Poll: IS Threat Requires More Force 10/25 08:37
Sixty-five percent of Americans now say the threat from the Islamic State
group is very or even extremely important, and nearly half think the U.S.
military response in Iraq and Syria has not gone far enough, according to an
Associated Press-GfK poll. Most want to see America's partners step up their
contribution to the fight.
WASHINGTON (AP) -- Sixty-five percent of Americans now say the threat from
the Islamic State group is very or even extremely important, and nearly half
think the U.S. military response in Iraq and Syria has not gone far enough,
according to an Associated Press-GfK poll. Most want to see America's partners
step up their contribution to the fight.
Less than half, 43 percent, approve of the way President Barack Obama is
handling the danger posed by the extremist militants.
Greg Franke, 24, of Columbia, South Carolina, was among the 55 percent of
those who disapproved. Franke, a 24-year-old assistant editor at a research
library, said he thought Obama was too hesitant in responding to the militants,
who have employed brutal tactics to swiftly seize territory.
"I understand the need to be hesitant, but this was a group that was
marching across parts of the Middle East, which is already unstable," Franke
said. "I think it warranted a swift and more decisive response."
"I also think that his declaration that U.S. troops would not be involved
was premature," he said. "I don't want U.S. troops involved. But I don't think
we need to close doors."
A majority, 66 percent, favor the airstrikes the United States has been
launching against the militants, yet 65 percent of those surveyed say Obama has
not clearly explained America's goal in fighting the Islamic State group. The
president met with his national security team on Friday to discuss the Islamic
State and talk via video teleconference with U.S. officials at the American
Embassy in Baghdad and consulates in Irbil and Basra.
Here's a look at the poll:
IS ENOUGH BEING DONE?
Forty-six percent said the U.S. military response has not gone far enough
--- up from 40 percent in September. Fifty-six percent said the military
response from countries that have joined the U.S. in the fight against Islamic
State militants has not gone far enough. The U.S. and partner countries,
including Qatar, Saudi Arabia and the United Arab Emirates, have been bombing
Islamic State targets since August.
"It shouldn't just be us. It shouldn't just be 'Oh, the United States is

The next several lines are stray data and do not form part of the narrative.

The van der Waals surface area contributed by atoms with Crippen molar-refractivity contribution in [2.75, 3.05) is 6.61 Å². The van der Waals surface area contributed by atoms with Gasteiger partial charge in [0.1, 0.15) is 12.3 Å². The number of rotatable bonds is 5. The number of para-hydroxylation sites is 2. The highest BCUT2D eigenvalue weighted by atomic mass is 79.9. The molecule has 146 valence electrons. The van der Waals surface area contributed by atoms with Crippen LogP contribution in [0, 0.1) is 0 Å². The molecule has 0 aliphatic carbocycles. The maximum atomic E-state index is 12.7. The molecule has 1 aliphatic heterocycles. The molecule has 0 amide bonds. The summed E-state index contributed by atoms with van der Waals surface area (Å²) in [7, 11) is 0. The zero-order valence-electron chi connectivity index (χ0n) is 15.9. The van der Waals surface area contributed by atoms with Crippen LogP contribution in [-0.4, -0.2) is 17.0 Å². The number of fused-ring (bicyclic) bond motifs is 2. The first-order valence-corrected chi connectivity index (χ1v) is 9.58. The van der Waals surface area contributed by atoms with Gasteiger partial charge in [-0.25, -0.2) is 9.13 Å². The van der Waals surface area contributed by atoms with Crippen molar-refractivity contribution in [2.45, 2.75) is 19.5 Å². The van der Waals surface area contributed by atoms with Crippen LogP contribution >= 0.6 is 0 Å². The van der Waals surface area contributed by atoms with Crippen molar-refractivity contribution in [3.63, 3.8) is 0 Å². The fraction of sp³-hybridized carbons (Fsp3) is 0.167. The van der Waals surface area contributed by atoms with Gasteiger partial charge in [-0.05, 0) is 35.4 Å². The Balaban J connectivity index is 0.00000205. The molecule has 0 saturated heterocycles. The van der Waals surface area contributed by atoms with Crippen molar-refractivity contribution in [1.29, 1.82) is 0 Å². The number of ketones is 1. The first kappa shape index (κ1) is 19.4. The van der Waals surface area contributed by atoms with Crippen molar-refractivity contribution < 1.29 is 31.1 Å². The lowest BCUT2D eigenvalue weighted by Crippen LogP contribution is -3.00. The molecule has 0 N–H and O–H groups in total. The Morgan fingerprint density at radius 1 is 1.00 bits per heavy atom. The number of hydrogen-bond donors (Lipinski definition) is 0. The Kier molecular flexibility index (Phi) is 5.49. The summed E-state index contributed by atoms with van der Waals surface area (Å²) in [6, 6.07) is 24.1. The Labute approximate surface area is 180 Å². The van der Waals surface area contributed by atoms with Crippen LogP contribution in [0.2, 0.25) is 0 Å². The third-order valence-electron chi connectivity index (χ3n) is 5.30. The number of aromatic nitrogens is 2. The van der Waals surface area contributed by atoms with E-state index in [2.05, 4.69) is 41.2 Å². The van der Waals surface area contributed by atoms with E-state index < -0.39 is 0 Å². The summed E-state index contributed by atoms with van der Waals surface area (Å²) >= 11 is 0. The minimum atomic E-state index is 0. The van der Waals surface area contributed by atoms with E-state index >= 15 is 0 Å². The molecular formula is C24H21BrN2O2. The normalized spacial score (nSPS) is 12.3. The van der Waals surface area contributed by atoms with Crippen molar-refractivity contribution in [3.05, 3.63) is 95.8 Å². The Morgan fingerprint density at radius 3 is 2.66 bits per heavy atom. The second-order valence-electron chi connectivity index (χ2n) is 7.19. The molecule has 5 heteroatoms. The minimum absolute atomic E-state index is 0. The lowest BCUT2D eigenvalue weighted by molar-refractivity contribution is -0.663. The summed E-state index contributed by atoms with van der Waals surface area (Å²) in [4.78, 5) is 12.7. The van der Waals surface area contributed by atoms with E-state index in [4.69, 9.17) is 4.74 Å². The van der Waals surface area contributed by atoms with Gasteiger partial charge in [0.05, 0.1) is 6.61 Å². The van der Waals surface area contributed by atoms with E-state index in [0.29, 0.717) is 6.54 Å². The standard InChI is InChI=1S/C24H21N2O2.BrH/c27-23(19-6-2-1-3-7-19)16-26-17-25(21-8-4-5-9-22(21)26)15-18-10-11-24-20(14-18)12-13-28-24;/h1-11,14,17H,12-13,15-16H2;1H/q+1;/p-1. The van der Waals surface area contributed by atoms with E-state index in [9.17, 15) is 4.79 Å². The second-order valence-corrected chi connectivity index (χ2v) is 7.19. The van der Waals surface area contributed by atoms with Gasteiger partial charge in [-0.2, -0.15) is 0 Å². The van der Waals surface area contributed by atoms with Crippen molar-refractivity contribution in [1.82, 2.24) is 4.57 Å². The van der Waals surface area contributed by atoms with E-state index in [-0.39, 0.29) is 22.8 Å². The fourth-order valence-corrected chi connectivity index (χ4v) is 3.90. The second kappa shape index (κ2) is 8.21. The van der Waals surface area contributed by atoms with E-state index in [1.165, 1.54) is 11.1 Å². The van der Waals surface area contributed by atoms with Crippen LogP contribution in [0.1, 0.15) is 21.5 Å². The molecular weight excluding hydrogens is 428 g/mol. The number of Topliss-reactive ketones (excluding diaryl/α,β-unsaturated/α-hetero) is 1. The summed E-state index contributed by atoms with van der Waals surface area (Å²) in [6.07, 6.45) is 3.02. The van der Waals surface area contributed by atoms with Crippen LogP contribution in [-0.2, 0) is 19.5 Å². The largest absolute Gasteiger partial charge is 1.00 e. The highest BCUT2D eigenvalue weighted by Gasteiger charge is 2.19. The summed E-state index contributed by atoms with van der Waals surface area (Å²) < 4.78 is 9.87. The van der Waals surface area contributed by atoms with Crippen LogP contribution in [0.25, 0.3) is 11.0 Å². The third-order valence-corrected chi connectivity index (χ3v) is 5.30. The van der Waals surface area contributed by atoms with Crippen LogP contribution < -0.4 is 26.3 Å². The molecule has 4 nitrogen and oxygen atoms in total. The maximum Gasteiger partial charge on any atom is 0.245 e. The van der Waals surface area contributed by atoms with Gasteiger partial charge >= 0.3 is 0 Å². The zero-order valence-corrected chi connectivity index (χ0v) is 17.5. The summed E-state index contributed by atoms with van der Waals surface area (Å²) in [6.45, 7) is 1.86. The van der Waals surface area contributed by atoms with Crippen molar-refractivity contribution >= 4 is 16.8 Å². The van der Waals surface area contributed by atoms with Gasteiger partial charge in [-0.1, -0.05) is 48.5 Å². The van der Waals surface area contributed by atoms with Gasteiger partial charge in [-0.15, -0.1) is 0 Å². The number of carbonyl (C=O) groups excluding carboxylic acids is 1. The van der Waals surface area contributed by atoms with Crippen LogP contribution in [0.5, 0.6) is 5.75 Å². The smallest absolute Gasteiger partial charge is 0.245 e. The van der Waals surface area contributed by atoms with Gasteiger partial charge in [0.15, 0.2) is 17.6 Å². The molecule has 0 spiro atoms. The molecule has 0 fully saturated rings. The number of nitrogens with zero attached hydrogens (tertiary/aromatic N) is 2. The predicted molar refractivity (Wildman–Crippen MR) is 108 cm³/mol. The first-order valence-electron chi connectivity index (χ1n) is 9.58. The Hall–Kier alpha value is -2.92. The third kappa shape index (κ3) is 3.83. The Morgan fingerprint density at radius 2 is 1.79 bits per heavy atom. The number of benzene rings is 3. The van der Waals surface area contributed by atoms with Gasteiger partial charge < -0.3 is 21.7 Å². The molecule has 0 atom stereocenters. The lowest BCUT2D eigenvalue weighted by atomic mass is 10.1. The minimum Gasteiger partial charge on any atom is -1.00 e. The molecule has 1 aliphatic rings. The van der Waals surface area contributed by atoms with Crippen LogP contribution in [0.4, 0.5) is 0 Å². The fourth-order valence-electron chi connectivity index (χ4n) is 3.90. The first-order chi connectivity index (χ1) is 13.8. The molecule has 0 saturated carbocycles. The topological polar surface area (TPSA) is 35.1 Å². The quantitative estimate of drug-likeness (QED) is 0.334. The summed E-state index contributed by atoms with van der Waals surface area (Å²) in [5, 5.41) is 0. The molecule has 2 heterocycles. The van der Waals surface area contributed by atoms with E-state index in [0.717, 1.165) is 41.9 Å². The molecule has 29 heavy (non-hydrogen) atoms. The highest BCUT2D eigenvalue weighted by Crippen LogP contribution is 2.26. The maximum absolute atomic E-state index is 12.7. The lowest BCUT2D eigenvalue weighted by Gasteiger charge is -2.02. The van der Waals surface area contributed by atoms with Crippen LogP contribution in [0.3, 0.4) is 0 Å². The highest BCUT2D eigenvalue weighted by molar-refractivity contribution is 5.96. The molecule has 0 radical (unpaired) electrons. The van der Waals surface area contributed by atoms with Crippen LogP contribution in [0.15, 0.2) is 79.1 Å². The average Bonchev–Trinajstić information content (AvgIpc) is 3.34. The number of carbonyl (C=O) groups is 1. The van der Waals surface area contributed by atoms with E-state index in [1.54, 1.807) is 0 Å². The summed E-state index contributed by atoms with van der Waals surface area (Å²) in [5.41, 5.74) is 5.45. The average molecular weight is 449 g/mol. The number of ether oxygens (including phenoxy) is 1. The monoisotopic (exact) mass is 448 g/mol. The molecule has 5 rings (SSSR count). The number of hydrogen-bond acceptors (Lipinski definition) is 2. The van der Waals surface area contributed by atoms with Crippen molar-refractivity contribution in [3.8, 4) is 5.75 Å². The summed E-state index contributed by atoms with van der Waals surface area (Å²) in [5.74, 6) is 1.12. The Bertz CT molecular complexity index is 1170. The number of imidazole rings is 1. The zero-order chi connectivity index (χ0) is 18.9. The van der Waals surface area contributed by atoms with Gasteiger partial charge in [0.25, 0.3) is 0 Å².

policing.' It should be everyone is there policing and everybody believes this
is wrong and everyone --- worldwide --- is trying to stop this," said Kathy
Robinson, 24, a Sterling, Virginia, woman who works at an information
At the same time, she thinks the United States eventually will put troops on
the ground in the region "just to make sure nothing starts back up --- to keep
Only 32 percent think Obama has done a good job in clearly stating U.S.
policy against the IS group. More than six in 10 of them think it's either not
likely or only moderately likely that the U.S. and its partners will achieve
their goal in fighting IS.
ARE AMERICANS FOLLOWING DEVELOPMENTS IN IRAQ, SYRIA?
While 47 percent of those surveyed said there's a very or extremely high
risk of another terror attack inside the United States, just a third said they
have been keenly following the news about the U.S. military action against IS.
An additional 38 percent said they were following the action somewhat closely,
and 31 percent said they were keeping up not too closely or not closely at all.
DO PEOPLE SUPPORT THE AIRSTRIKES?
While Americans support the airstrikes, when it comes to supporting the idea
of deploying U.S. ground troops, respondents were more guarded.
Thirty-seven percent said they opposed putting American forces on the
ground, 33 percent favored the idea and 28 percent said they were neither for
nor against it.
Obama has said repeatedly that he has no plans to send ground troops to Iraq
or Syria. However, 28 percent thought it was very or extremely likely that he
would, and an additional 45 percent thought it was moderately likely. Just 24
percent said it was not likely.
Michael Rainwater, 64, of Sammanish, Washington, doesn't particularly want
to see U.S. troops sent in, but thinks they might be deployed at some point.
"I think all of these things tend to escalate," he said. "You can't keep
pouring fuel on the fire and expect the fire to get smaller. So every time we
bomb or send in armed drones, you are creating more terrorists."
He does not think, though, that the Islamic State is in a position to mount
a 9/11-style attack against the U.S.
Said Rainwater, a retired software company owner: "It is more of a criminal
entity because basically what they are doing is kidnapping people for ransom,
taking over oil refineries for the income."
The AP-GfK Poll was conducted Oct. 16-20 using KnowledgePanel, GfK's
probability-based panel designed to be representative of the U.S. population.
It involved online interviews with 1,608 adults, and had a margin of sampling
error of plus or minus 2.8 percentage points for all respondents. Respondents
were selected randomly using phone or mail survey methods, and later
interviewed. People selected for KnowledgePanel who didn't otherwise have
access to the Internet were given free access.